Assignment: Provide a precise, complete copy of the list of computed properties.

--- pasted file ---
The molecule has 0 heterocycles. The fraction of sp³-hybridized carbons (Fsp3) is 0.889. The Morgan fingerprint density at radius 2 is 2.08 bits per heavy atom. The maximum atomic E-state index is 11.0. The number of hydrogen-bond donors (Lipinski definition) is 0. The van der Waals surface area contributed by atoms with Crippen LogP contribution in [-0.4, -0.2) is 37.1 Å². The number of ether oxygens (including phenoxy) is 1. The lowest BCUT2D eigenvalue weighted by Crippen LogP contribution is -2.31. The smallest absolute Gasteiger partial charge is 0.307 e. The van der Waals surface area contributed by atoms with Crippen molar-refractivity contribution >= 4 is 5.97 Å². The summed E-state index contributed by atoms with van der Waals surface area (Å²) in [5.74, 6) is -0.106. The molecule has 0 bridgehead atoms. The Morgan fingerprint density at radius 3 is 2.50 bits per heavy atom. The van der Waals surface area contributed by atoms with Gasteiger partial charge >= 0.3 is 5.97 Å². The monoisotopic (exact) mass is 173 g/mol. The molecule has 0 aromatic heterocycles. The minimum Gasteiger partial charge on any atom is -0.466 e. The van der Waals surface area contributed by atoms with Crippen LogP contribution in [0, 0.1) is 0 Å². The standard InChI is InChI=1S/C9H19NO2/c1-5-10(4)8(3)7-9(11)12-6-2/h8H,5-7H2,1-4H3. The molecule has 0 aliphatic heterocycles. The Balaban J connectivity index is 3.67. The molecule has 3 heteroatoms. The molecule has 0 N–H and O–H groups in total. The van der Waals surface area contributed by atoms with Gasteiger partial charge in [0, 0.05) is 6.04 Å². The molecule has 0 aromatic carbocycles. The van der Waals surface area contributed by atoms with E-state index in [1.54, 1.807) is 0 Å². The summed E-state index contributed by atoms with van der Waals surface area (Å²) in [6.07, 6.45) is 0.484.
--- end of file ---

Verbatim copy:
The molecule has 0 heterocycles. The fraction of sp³-hybridized carbons (Fsp3) is 0.889. The Morgan fingerprint density at radius 2 is 2.08 bits per heavy atom. The maximum atomic E-state index is 11.0. The number of hydrogen-bond donors (Lipinski definition) is 0. The van der Waals surface area contributed by atoms with Crippen LogP contribution in [-0.4, -0.2) is 37.1 Å². The number of ether oxygens (including phenoxy) is 1. The lowest BCUT2D eigenvalue weighted by Crippen LogP contribution is -2.31. The smallest absolute Gasteiger partial charge is 0.307 e. The van der Waals surface area contributed by atoms with Crippen molar-refractivity contribution >= 4 is 5.97 Å². The summed E-state index contributed by atoms with van der Waals surface area (Å²) in [5.74, 6) is -0.106. The molecule has 0 bridgehead atoms. The Morgan fingerprint density at radius 3 is 2.50 bits per heavy atom. The van der Waals surface area contributed by atoms with Gasteiger partial charge >= 0.3 is 5.97 Å². The monoisotopic (exact) mass is 173 g/mol. The molecule has 0 aromatic heterocycles. The minimum Gasteiger partial charge on any atom is -0.466 e. The van der Waals surface area contributed by atoms with Crippen LogP contribution in [0, 0.1) is 0 Å². The standard InChI is InChI=1S/C9H19NO2/c1-5-10(4)8(3)7-9(11)12-6-2/h8H,5-7H2,1-4H3. The molecule has 0 aliphatic heterocycles. The Balaban J connectivity index is 3.67. The molecule has 3 heteroatoms. The molecule has 0 N–H and O–H groups in total. The van der Waals surface area contributed by atoms with Gasteiger partial charge in [0, 0.05) is 6.04 Å². The molecule has 0 aromatic carbocycles. The van der Waals surface area contributed by atoms with E-state index in [1.54, 1.807) is 0 Å². The summed E-state index contributed by atoms with van der Waals surface area (Å²) in [6.07, 6.45) is 0.484.